Sustainability champions feature in ‘Making Waves’ fishing industry campaign

By: Atlantis Seafood Products on 21 September 2021

Sustainability champions feature in ‘Making Waves’ fishing industry campaign

South Africans should care about our long coastline and oceans, not just because we’re fortunate to have this nature on our doorstep, but also because demand for seafood continues to rise and still plays an important role in food security.  Further, because for our country it’s an important contributor to the economy.

That’s the word from Michael Marriott, Programme Manager for the Marine Stewardship Council’s (MSC) AMESA region, one of the sustainability champions featured in a new campaign to shine a spotlight on the people behind South Africa’s fishing industry.

Initiated by Atlantis Seafood Products, the Making Waves campaign (#makingwavesza) comprises interviews with and insights from people who span a multitude of roles many South Africans would never have equated with the fishing sector – their stories of how they came to work in fishing, what’s important to them and the role that the sector plays in their lives and that of their families.

In addition to Marriott, a sustainability champion featured in the campaign is Pavitray Pillay, Environmental Behaviour Change Practitioner & WWF SASSI Manager.

WWF SASSI (Southern African Sustainable Seafood Initiative) was launched in 2004 to drive change to the local seafood industry. It does this by working with suppliers of seafood, as well as bringing awareness to the consumer to make the right choices when purchasing seafood, therefore putting pressure on retailers to procure sustainable seafood. If the consumer is educated about where the fish comes from, the retailer is forced to source fish from sustainable fisheries or countries.

Pillay explains the concept in more detail: “We developed the SASSI listing system which works like a traffic light. Red means, don't purchase, as the species are under threat and their numbers are dwindling. Orange means, think twice — consume it, but not all the time. While green means, enjoy.”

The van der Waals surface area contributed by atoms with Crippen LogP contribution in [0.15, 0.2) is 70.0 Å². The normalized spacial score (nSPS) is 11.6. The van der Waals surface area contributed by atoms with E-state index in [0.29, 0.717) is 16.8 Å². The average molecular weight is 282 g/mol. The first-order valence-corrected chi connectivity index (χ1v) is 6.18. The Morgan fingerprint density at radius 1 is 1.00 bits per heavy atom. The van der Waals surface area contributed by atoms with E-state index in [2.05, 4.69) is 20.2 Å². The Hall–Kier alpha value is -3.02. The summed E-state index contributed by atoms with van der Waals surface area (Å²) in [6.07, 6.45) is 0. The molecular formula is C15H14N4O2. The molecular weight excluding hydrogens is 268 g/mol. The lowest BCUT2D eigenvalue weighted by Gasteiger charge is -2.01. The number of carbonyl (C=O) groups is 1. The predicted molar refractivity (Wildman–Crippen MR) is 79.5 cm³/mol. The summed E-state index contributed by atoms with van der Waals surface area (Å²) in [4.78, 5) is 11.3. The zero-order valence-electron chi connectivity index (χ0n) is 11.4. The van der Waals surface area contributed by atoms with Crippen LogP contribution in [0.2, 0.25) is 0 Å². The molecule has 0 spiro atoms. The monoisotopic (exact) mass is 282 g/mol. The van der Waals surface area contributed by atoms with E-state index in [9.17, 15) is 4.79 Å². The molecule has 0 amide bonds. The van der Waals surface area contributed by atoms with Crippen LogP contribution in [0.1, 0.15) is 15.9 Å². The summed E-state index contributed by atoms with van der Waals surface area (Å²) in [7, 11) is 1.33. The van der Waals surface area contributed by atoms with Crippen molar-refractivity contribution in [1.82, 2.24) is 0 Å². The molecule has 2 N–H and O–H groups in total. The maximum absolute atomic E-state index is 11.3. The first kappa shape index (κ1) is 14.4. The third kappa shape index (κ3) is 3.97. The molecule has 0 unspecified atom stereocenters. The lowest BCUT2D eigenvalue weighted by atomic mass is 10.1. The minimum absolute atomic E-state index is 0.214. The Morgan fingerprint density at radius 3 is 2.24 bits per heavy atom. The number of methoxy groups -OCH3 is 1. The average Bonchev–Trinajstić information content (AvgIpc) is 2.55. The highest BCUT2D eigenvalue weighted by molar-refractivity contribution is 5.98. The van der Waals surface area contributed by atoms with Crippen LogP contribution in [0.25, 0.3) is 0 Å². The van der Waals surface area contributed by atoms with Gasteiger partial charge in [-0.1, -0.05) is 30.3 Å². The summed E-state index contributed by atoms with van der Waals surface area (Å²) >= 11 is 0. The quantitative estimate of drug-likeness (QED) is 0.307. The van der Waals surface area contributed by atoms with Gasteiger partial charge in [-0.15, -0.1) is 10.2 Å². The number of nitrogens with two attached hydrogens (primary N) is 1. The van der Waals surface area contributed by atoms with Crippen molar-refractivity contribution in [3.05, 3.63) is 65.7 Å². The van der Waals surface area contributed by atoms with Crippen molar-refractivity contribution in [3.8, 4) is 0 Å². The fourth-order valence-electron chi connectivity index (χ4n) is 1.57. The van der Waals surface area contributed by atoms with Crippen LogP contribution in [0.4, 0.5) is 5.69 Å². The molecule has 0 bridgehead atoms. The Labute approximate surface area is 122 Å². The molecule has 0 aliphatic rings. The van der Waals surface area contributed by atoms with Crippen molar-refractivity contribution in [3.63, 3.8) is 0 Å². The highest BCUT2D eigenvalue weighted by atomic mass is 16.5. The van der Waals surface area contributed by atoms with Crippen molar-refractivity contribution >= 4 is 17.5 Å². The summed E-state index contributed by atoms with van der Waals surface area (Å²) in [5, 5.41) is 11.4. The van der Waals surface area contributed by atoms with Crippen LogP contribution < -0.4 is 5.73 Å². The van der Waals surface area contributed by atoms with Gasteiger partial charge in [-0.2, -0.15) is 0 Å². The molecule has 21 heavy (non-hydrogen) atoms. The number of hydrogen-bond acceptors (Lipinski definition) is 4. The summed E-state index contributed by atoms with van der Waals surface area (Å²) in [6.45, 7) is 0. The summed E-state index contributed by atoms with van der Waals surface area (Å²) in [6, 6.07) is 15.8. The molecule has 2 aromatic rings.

In her Making Waves contribution, Pillay shares how she gets to make an impact that goes beyond simply saying ‘Save the Fish’.

“There are those who are reliant on that environment, reliant for their livelihoods, for a source of food. So, you can’t simply have a preservationist attitude towards this environment. Rather, if we are to use the resource, we must do so responsibly and sustainably,” Pillay concludes.

Also walking the seafood sustainability tightrope, Marriott highlights how he and his environmentalist colleagues must set the bar, the MSC standard, to balance the need for sustainability against the effectiveness of certification as a tool to drive change. That is, ensure that the industry leaves enough fish in the water so that fish populations can continue to be viable, while at the same time providing enough incentive for fisheries to commit to constant improvements.

The role certification plays in the sustainable seafood movement is quite unique. “To ensure the MSC remains a tool for incentivising fisheries to make improvements, we need to create the market pull, we need to be setting a standard within reach of the best fisheries. We need to identify the fisheries that can achieve the standard and identify those that can benefit from working towards it.”

Says Marriott: “The fishing industry may fly under the radar and not be seen as something that affects the average South African day-to-day, but it certainly employs a lot of people and that means we need to hold all the players accountable for preserving this natural asset.”

South Africa’s Department of Forestry, Fisheries and the Environment sets the Ocean Sector’s potential contribution to the economy at one million jobs and R177-billion by 2033.

According to Fish SA, its members which represent a sizeable portion of the fishing industry, already feed more than three million people in South Africa every day, from an affordable and tasty meal of canned fish to a parcel of hake and chips, to locally caught rock lobster in a fine restaurant.

The journey this seafood travels, from harvesting at sea to your plate involves a complex network of people working in the fishery value chain – 22 different sectors, directly employing over 27,000 South Africans, many of which come from previously disadvantaged communities like Atlantis on the West Coast.

Earmarked by the apartheid government for the coloured community of Cape Town in the 1970s, Atlantis is home to a large community that has faced some of the most extreme economic hardships.

It is there that Atlantis Seafood Products, the largest 100% black-owned fresh and frozen seafood production factory in South Africa, has grown from humble beginnings with just five staff members in 2003 to employing over 350 people.

Its 42000m² space, where an impressive array of seafood products is handled, packaged, and processed, is wholly owned by the Atlantis Seafood Products Employee Empowerment Trust. Of the 100% black ownership, 84.7% are black women from Atlantis and surrounds.

These women are often the only breadwinners for their extended families, making the Trust responsible for over 1,500 people in the broader community.  Their livelihoods are directly influenced by some of the Making Waves champions they’ve chosen to feature in this heart-warming campaign.

To view some of the profiled super lifters and beneficiaries of South Africa’s fishing industry, visit or follow the hashtag #makingwavesza